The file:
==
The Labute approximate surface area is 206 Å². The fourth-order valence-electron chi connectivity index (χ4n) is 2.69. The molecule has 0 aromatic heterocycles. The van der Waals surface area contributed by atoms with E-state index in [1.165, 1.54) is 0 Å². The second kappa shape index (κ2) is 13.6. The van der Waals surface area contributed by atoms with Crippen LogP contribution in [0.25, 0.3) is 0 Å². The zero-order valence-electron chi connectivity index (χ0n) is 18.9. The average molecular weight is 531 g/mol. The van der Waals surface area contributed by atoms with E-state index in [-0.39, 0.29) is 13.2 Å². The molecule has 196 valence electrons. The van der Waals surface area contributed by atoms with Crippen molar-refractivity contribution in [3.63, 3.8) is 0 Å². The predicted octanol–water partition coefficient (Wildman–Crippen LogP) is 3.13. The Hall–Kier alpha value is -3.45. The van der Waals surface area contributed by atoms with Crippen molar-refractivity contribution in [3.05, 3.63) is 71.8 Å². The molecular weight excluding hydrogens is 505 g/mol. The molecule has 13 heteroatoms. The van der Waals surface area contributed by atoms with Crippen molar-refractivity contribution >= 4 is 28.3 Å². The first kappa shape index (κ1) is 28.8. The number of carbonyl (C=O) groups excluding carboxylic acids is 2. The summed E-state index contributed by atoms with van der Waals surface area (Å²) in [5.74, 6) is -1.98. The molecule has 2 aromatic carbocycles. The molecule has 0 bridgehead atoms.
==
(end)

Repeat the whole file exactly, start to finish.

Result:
The Labute approximate surface area is 206 Å². The fourth-order valence-electron chi connectivity index (χ4n) is 2.69. The molecule has 0 aromatic heterocycles. The van der Waals surface area contributed by atoms with E-state index in [1.165, 1.54) is 0 Å². The second kappa shape index (κ2) is 13.6. The van der Waals surface area contributed by atoms with Crippen LogP contribution in [0.25, 0.3) is 0 Å². The zero-order valence-electron chi connectivity index (χ0n) is 18.9. The average molecular weight is 531 g/mol. The van der Waals surface area contributed by atoms with E-state index in [-0.39, 0.29) is 13.2 Å². The molecule has 196 valence electrons. The van der Waals surface area contributed by atoms with Crippen molar-refractivity contribution in [3.63, 3.8) is 0 Å². The predicted octanol–water partition coefficient (Wildman–Crippen LogP) is 3.13. The Hall–Kier alpha value is -3.45. The van der Waals surface area contributed by atoms with Crippen molar-refractivity contribution in [3.05, 3.63) is 71.8 Å². The molecular weight excluding hydrogens is 505 g/mol. The molecule has 13 heteroatoms. The van der Waals surface area contributed by atoms with Crippen molar-refractivity contribution >= 4 is 28.3 Å². The first kappa shape index (κ1) is 28.8. The number of carbonyl (C=O) groups excluding carboxylic acids is 2. The summed E-state index contributed by atoms with van der Waals surface area (Å²) in [5.74, 6) is -1.98. The molecule has 2 aromatic carbocycles. The molecule has 0 bridgehead atoms.